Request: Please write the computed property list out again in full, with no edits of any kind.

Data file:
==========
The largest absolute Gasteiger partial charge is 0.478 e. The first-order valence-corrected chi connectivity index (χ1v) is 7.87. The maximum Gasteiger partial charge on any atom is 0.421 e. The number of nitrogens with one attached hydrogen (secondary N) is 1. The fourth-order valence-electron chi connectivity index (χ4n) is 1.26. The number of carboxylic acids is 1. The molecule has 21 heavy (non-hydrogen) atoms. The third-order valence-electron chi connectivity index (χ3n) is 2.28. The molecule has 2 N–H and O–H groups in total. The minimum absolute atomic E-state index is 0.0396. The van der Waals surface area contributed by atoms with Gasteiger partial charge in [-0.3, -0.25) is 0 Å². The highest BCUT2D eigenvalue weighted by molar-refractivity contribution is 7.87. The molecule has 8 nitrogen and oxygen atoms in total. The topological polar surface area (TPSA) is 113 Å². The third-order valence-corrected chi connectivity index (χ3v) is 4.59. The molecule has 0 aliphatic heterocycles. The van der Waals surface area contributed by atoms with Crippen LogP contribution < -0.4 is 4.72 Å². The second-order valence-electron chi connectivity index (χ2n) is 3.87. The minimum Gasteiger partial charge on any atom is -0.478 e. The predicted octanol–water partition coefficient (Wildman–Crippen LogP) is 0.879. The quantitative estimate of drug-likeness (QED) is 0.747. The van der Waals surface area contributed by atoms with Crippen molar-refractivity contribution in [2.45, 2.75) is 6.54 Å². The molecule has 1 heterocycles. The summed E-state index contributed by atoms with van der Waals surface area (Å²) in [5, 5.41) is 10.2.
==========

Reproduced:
The largest absolute Gasteiger partial charge is 0.478 e. The first-order valence-corrected chi connectivity index (χ1v) is 7.87. The maximum Gasteiger partial charge on any atom is 0.421 e. The number of nitrogens with one attached hydrogen (secondary N) is 1. The fourth-order valence-electron chi connectivity index (χ4n) is 1.26. The number of carboxylic acids is 1. The molecule has 21 heavy (non-hydrogen) atoms. The third-order valence-electron chi connectivity index (χ3n) is 2.28. The molecule has 2 N–H and O–H groups in total. The minimum absolute atomic E-state index is 0.0396. The van der Waals surface area contributed by atoms with Gasteiger partial charge in [-0.3, -0.25) is 0 Å². The highest BCUT2D eigenvalue weighted by molar-refractivity contribution is 7.87. The molecule has 8 nitrogen and oxygen atoms in total. The topological polar surface area (TPSA) is 113 Å². The third-order valence-corrected chi connectivity index (χ3v) is 4.59. The molecule has 0 aliphatic heterocycles. The van der Waals surface area contributed by atoms with Crippen LogP contribution < -0.4 is 4.72 Å². The second-order valence-electron chi connectivity index (χ2n) is 3.87. The minimum Gasteiger partial charge on any atom is -0.478 e. The predicted octanol–water partition coefficient (Wildman–Crippen LogP) is 0.879. The quantitative estimate of drug-likeness (QED) is 0.747. The van der Waals surface area contributed by atoms with Crippen molar-refractivity contribution in [2.45, 2.75) is 6.54 Å². The molecule has 1 heterocycles. The summed E-state index contributed by atoms with van der Waals surface area (Å²) in [5, 5.41) is 10.2.